The curse of a great war victory.
"Sometimes I feel I am fighting windmills," the Israeli instructor of international human rights law told me. Her lessons include teaching such issues as when an order is illegal and when it may be legally permissible for soldiers to refuse a command.
But the young lawyer wearing the Israel Defense Forces uniform is no ivory-tower academic. Instead, working with the Military Advocate General, she teaches at the School of Military Law, addressing the interface between humanitarian law and the practical dilemmas faced by Israeli soldiers doing their military service in the territories captured 40 years ago in the Six-Day War. "I prefer to teach commanders," she says, "because they set the ethical tone among their soldiers."
Hers are among some of the moral questions Israel is debating as it marks the war's 40th anniversary this month.
For Israel, the first significance of victory meant escape from doom. In the month leading up to that conflict, Egypt threatened to wipe Israel off the map. Syria and Jordan joined forces with Egypt. Israelis and many around the world felt that the annihilation of the 19-year-old country was imminent. Then, against all expectations, Israel not only won the war, but acquired the Sinai Desert and Gaza from Egypt, the West Bank and Jerusalem from Jordan, and the Golan Heights from Syria.
That summer Israel celebrated what it saw as a near-miraculous reprieve.
But its great victory on the battlefield triggered the curse of being a foreign occupier of other peoples' land and catalyzed debilitating existential questions. The most overwhelming is whether Israel missed an early window of opportunity to use the conquered lands as bargaining chips for peace.
These days the mood in the country is anything but celebratory. Tributes bear a somber undertone. A popular talk show on Israeli radio broadcast six days of interviews with army veterans of the war. Old soldiers like to brag. "Enthusiasm was our fuel," I heard one claim. But in the next breath his stories of tank and infantry victories were overshadowed by frequent allusions to the pain of comrades lost on the battlefield so many years ago.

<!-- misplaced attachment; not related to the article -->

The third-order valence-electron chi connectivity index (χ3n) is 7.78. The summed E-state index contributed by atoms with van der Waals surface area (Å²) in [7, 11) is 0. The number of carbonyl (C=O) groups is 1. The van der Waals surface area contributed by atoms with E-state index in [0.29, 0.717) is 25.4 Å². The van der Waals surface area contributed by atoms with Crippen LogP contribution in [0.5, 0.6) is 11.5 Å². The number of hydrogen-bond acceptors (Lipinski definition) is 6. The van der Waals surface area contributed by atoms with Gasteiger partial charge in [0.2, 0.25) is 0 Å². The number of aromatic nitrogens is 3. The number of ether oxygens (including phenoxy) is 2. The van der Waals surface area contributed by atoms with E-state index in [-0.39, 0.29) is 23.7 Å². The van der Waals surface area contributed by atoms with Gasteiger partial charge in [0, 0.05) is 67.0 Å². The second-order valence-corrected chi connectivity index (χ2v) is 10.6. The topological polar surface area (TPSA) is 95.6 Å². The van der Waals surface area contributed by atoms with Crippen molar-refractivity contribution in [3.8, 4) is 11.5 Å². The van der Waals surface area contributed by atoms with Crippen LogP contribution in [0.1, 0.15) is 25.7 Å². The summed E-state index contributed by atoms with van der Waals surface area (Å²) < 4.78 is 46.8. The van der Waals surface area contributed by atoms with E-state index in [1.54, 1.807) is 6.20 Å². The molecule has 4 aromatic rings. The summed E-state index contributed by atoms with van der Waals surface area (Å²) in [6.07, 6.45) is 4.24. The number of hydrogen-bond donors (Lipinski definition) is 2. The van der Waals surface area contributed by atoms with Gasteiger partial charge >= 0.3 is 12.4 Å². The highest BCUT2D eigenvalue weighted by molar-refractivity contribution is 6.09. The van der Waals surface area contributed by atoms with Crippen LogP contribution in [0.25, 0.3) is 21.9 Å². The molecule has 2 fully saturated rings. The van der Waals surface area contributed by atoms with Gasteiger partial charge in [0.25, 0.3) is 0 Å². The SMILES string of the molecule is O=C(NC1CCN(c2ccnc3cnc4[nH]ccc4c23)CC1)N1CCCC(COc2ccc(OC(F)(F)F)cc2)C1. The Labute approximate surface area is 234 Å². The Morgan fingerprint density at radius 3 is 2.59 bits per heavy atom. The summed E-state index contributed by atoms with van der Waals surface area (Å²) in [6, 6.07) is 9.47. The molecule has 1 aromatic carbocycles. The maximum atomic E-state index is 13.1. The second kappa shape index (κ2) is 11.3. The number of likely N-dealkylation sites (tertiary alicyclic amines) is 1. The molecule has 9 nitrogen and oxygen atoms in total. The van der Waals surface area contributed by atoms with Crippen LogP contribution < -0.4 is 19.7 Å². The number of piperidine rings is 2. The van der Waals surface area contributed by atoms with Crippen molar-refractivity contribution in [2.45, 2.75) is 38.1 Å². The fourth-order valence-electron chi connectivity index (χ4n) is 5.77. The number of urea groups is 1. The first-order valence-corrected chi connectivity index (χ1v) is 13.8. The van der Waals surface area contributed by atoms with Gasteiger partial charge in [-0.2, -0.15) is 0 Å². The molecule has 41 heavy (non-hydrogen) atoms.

Israel's press engages in introspection and soul-searching. The newspaper Haaretz called the June 1967 conflict "Israel's shortest – and longest – war."
If the mainstream public let the anniversary pass with little controversy, the Israeli left was active in trying to drum up pressure to resume the moribund peace process.
Their effort included calls for a mass demonstration in Tel Aviv at the square where former prime minister Yitzhak Rabin was assassinated, documentary film screenings at the Tel Aviv Cinematheque, bicycle marathons, a festive meal at a Bedouin town in the Galilee, an exhibition by Israeli and Palestinian artists, Arab and Israeli musician performances in Jerusalem and the West Bank, and bi-national meetings at points along the Green Line – marking Israel's pre-1967 borders.
For me, an intellectual commemoration summed up feelings both of pessimism and hope – a three-day conference on legal discourse on the Israeli occupation that attracted eminent international and local legal scholars.
As they spoke about relating international humanitarian law to the status quo, the hope that their legal expertise might be harnessed in the service of a comprehensive agreement hung in the air. Yet hardly any dared voice the hope this could happen in the near future. "How will this nightmare end?" queried Harvard professor Claude Bruderlein.
Among the listeners at the Tel Aviv University sat the young instructor in the Israeli military college, not far from three Arab Israeli lawyers. They attended as part of their masters program in law at the University of Haifa, where they are taking a course with Israeli professor Sandy Kedar on the law of the occupied territories. Why were so few Arabs in the audience, I asked, when they make up between 20 and 30 percent of the student body at Israeli institutions of higher learning? One responded, "Palestinians don't have to attend a conference like this; they live the occupation every day."
Jerusalem was reunited in 1967, say the Israelis. Conquered, say the Arabs. Perhaps poetry and music express the most powerful truth. Old melodies rebroadcast on Israeli radio this past week had a bittersweet resonance. "O Jerusalem of gold," sang Naomi Shemer in 1967 with hope and passion, "I am the violin for all your songs." At the conference, a Palestinian-American professor summed up by quoting a line of Arabic poetry by Muhammad al-Asad: "With what faith can stars sparkle, and naked trees cast shade?"
Helen Schary Motro, a lawyer and writer, is author of "Maneuvering between the Headlines: An American Lives through the Intifada."